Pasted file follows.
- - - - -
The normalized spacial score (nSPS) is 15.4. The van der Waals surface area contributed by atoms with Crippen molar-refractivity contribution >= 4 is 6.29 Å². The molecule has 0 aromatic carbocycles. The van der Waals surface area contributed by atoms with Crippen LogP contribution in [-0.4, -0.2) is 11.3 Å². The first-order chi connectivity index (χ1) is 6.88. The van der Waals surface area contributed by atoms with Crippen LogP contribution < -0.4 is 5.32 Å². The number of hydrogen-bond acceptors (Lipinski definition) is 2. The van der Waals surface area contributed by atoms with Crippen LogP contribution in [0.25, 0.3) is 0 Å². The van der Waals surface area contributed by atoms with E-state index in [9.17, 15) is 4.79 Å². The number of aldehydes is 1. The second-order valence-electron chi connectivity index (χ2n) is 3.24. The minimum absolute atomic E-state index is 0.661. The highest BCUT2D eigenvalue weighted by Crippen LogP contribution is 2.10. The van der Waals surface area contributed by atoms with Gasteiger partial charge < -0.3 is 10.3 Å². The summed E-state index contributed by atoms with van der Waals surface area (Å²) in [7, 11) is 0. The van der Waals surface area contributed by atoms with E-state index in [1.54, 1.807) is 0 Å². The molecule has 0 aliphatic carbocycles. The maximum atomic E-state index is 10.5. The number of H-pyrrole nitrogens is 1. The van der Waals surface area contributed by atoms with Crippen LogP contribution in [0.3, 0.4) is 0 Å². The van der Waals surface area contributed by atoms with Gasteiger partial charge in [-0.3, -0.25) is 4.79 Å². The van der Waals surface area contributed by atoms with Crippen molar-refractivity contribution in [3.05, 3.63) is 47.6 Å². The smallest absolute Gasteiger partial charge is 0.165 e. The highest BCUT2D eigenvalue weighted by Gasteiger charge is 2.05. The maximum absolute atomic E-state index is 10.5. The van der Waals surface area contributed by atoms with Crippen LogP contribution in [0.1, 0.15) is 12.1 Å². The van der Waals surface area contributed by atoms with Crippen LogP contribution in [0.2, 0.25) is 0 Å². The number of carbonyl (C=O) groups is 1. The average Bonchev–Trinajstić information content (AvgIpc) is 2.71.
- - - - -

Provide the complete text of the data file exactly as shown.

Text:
The normalized spacial score (nSPS) is 15.4. The van der Waals surface area contributed by atoms with Crippen molar-refractivity contribution >= 4 is 6.29 Å². The molecule has 0 aromatic carbocycles. The van der Waals surface area contributed by atoms with Crippen LogP contribution in [-0.4, -0.2) is 11.3 Å². The first-order chi connectivity index (χ1) is 6.88. The van der Waals surface area contributed by atoms with Crippen LogP contribution < -0.4 is 5.32 Å². The number of hydrogen-bond acceptors (Lipinski definition) is 2. The van der Waals surface area contributed by atoms with Crippen LogP contribution in [0.25, 0.3) is 0 Å². The van der Waals surface area contributed by atoms with E-state index in [9.17, 15) is 4.79 Å². The number of aldehydes is 1. The second-order valence-electron chi connectivity index (χ2n) is 3.24. The minimum absolute atomic E-state index is 0.661. The highest BCUT2D eigenvalue weighted by Crippen LogP contribution is 2.10. The van der Waals surface area contributed by atoms with Gasteiger partial charge < -0.3 is 10.3 Å². The summed E-state index contributed by atoms with van der Waals surface area (Å²) in [7, 11) is 0. The van der Waals surface area contributed by atoms with E-state index in [1.54, 1.807) is 0 Å². The molecule has 0 aliphatic carbocycles. The maximum atomic E-state index is 10.5. The number of H-pyrrole nitrogens is 1. The van der Waals surface area contributed by atoms with Crippen LogP contribution in [0.3, 0.4) is 0 Å². The van der Waals surface area contributed by atoms with Gasteiger partial charge in [-0.3, -0.25) is 4.79 Å². The van der Waals surface area contributed by atoms with Crippen molar-refractivity contribution in [3.05, 3.63) is 47.6 Å². The smallest absolute Gasteiger partial charge is 0.165 e. The highest BCUT2D eigenvalue weighted by Gasteiger charge is 2.05. The maximum absolute atomic E-state index is 10.5. The van der Waals surface area contributed by atoms with Crippen LogP contribution in [0.1, 0.15) is 12.1 Å². The van der Waals surface area contributed by atoms with Crippen LogP contribution in [0.2, 0.25) is 0 Å². The number of carbonyl (C=O) groups is 1. The average Bonchev–Trinajstić information content (AvgIpc) is 2.71.